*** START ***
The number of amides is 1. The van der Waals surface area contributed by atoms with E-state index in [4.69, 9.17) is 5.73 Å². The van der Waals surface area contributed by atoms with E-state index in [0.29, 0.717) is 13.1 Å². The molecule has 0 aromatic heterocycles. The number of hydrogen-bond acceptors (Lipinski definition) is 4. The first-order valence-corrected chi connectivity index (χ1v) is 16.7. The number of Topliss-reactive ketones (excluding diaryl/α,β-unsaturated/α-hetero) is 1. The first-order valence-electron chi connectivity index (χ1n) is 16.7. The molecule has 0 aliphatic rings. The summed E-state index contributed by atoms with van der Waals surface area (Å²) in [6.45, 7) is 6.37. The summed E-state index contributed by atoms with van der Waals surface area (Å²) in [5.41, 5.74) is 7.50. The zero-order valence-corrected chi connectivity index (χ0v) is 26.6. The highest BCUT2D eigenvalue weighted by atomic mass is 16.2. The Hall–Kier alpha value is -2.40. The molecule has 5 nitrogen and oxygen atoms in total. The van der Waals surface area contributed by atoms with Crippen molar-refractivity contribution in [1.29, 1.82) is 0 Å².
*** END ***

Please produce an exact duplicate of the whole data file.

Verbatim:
The number of amides is 1. The van der Waals surface area contributed by atoms with E-state index in [4.69, 9.17) is 5.73 Å². The van der Waals surface area contributed by atoms with E-state index in [0.29, 0.717) is 13.1 Å². The molecule has 0 aromatic heterocycles. The number of hydrogen-bond acceptors (Lipinski definition) is 4. The first-order valence-corrected chi connectivity index (χ1v) is 16.7. The number of Topliss-reactive ketones (excluding diaryl/α,β-unsaturated/α-hetero) is 1. The first-order valence-electron chi connectivity index (χ1n) is 16.7. The molecule has 0 aliphatic rings. The summed E-state index contributed by atoms with van der Waals surface area (Å²) in [6.45, 7) is 6.37. The summed E-state index contributed by atoms with van der Waals surface area (Å²) in [5.41, 5.74) is 7.50. The zero-order valence-corrected chi connectivity index (χ0v) is 26.6. The highest BCUT2D eigenvalue weighted by atomic mass is 16.2. The Hall–Kier alpha value is -2.40. The molecule has 5 nitrogen and oxygen atoms in total. The van der Waals surface area contributed by atoms with Crippen molar-refractivity contribution in [1.29, 1.82) is 0 Å².